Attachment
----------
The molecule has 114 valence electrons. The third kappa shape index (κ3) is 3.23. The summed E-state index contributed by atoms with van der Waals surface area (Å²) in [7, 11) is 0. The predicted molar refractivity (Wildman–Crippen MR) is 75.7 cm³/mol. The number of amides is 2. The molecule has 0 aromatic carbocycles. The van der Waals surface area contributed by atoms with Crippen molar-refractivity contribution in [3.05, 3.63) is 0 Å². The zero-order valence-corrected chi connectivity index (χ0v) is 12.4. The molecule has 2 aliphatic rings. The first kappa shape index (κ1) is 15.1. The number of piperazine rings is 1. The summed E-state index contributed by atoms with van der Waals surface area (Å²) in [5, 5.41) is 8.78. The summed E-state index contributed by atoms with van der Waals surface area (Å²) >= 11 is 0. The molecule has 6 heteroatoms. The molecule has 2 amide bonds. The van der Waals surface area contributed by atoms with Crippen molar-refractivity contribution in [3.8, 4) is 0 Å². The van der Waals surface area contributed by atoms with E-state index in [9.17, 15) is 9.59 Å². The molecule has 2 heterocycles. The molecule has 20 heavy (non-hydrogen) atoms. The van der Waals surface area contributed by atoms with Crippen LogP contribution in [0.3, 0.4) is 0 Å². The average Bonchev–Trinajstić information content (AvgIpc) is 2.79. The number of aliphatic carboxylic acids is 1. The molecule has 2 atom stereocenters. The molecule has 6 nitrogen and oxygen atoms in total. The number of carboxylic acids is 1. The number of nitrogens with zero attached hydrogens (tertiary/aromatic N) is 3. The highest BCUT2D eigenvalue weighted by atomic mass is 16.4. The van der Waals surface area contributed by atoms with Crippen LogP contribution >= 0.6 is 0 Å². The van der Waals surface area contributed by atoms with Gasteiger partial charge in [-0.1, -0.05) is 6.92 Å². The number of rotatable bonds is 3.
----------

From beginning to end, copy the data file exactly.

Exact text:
The molecule has 114 valence electrons. The third kappa shape index (κ3) is 3.23. The summed E-state index contributed by atoms with van der Waals surface area (Å²) in [7, 11) is 0. The predicted molar refractivity (Wildman–Crippen MR) is 75.7 cm³/mol. The number of amides is 2. The molecule has 0 aromatic carbocycles. The van der Waals surface area contributed by atoms with Crippen molar-refractivity contribution in [3.05, 3.63) is 0 Å². The zero-order valence-corrected chi connectivity index (χ0v) is 12.4. The molecule has 2 aliphatic rings. The first kappa shape index (κ1) is 15.1. The number of piperazine rings is 1. The summed E-state index contributed by atoms with van der Waals surface area (Å²) in [5, 5.41) is 8.78. The summed E-state index contributed by atoms with van der Waals surface area (Å²) >= 11 is 0. The molecule has 6 heteroatoms. The molecule has 2 amide bonds. The van der Waals surface area contributed by atoms with Crippen molar-refractivity contribution in [3.8, 4) is 0 Å². The van der Waals surface area contributed by atoms with E-state index in [9.17, 15) is 9.59 Å². The molecule has 2 heterocycles. The molecule has 20 heavy (non-hydrogen) atoms. The van der Waals surface area contributed by atoms with Crippen LogP contribution in [0.3, 0.4) is 0 Å². The average Bonchev–Trinajstić information content (AvgIpc) is 2.79. The number of aliphatic carboxylic acids is 1. The molecule has 2 atom stereocenters. The molecule has 6 nitrogen and oxygen atoms in total. The number of carboxylic acids is 1. The number of nitrogens with zero attached hydrogens (tertiary/aromatic N) is 3. The highest BCUT2D eigenvalue weighted by atomic mass is 16.4. The van der Waals surface area contributed by atoms with Crippen LogP contribution >= 0.6 is 0 Å². The van der Waals surface area contributed by atoms with Gasteiger partial charge in [-0.1, -0.05) is 6.92 Å². The number of rotatable bonds is 3.